It's a timeless piece of history that is the newest deal going on in the cruise ship industry - the deal between the Delta Queen Steamboat Co.
and Atlantic Marine, which calls for the building of two U.S. Coastal flag ships inspired by the former Fall River Line Vessels which ran from 1847 to 1937.
It was the age in which water transportation
was the only mode of distance travel
. Henry Ford
and the Wright Brothers had not yet become household names and the horse and carriage reigned as the only means of getting to and fro. Aristocracy held court on ships that sailed the high seas - namely the Fall River Line, which ran from New York to New England. Inspired yet? Executives at Delta Queen were - so much that they decided to model their current project after the famed line.
The paddles began rolling about a year ago at Delta Queen, when visions of the idea were first discussed between Philip Calian
, president and CEO, American Classic Voyages (Delta Queen's parent company); and Scott Young
, Delta Queen's president and COO.
"Phil (Calian) and I talked about ways in which we could expand the company," said Young. "When we realized that the cost to design a historic vessel would remain the same, we decided to go that way."
"We thought about how we could further our marketing and product expertise," Calian said. "The Delta Queen project both meets the needs of the market in a cost-effective manner and plays off American history and culture."
Young and his team at Delta Queen spent the next few months working with the Marine Museum in Fall River, Mass., examining photos and drawings of the steamers on which the new Delta Queen is based.
"We looked at the various river steamers so that we could come as close as we could in designing a historic vessel with modern amenities," Young added.
With a design and itinerary ideas in place, Delta Queen began its quest for history in the making on May 7, 1999 - with the naming of Jacksonville, Fl.-based Atlantic Marine
as the builder of the first two 300-ft. (91.4 m), 226 passenger vessels at a base price of $30 million each, with launchings scheduled in the spring and summer of 2001.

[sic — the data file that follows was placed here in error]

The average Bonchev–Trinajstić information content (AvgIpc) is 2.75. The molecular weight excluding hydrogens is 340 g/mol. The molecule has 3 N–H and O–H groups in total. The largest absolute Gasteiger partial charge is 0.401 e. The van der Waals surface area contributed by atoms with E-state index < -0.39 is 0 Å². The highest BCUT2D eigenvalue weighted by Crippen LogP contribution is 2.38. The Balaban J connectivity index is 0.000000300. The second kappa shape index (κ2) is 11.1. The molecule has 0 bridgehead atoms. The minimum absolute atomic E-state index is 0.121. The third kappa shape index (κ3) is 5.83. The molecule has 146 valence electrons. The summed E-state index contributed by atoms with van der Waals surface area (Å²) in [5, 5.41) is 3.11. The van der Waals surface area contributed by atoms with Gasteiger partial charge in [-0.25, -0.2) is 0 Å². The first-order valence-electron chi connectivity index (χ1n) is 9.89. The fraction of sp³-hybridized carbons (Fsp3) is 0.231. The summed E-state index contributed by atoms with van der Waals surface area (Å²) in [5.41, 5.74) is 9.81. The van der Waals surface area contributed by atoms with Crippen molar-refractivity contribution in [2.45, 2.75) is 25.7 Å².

With the bidding process commencing when 16 invitations were sent out by Delta Queen, Atlantic was hand-picked from a pool of nine finalists, and according to the company's president, Edward P. Doherty
, is very excited to have been selected for a project that is "a step in the right direction in the developing market for smaller cruise ships."
"The demand for smaller cruise ships is on the increase," Doherty said. "With this project we saw the opportunity to progress into this market."
Doherty added that steel for the first vessel is expected to be cut this August, once the vessels' detailed construction drawings are complete.
Operating as inland and coastal passenger vessels in both domestic and foreign waters, developed itineraries include round-trip routes on the Eastern Seaboard to Halifax, Nova Scotia and New York City; Juneau, Alaska; Seattle and Portland, Ore. on the Pacific Northwest; and San Francisco on the West Coast.
Where the 19th Century Meets the New Millennium
Delta Queen Coastal Cruises, (a wholly-owned operating subsidiary of Delta Queen Steamboat Co.) houses the three remaining original steam paddlewheelers with overnight staterooms - namely the Delta Queen, the New Orleans-based company's own historic landmark. The additional vessels, Mississippi Queen and American Queen (the world's largest steamboat) still offer three- to 14-day itineraries on various inland waterways throughout the Old South.
Established in 1890, the company is aiming to redesign the new vessels with a combination that is few and far between - the joining of old world society inside, boasting modern mechanical and engineering aspects. To fully replicate this motif, Delta Queen has hired the naval architectural firm of Seattle-based Guido Perla & Associates. Headed by project manager, Dave Pasciuti, the design team's goal (according to Pasciuti), was to "blend old-world style with new technology for passenger safety and comfort."
"It is a vessel that will give passengers a turn-of-the-century feel and at the same time will include all the modern amenities and safety features of today's cruise vessels," Pasciuti added.
Combining stately New England Federal
and nautical decor, interior design firm Andrea Piacentini Design will recreate the designs of the era allowing passengers to feel as though they are indeed aboard the original Fall River steamers.
The apex of the vessel's accommodations are the Outside Owner's Suites that feature a sofabed, game table and a breathtaking, 180-degree view of coastal scenery via panoramic windows.
The jewel in the Delta Queen's crown is the 2,400 sq. ft. dining room complete with tasteful artwork and exceptional architectural and interior design allowing passengers to view the coastal scenery.
And it doesn't stop there...According to Young, Delta Queen hopes to expand its entire historic fleet to approximately five to seven vessels. With options already promised to Atlantic Marine for a third vessel, the company is well on its way to achieving its goal.
"Given their strong reputation in the shipbuilding business," Young said. "I think Atlantic will be an excellent partner in this current venture."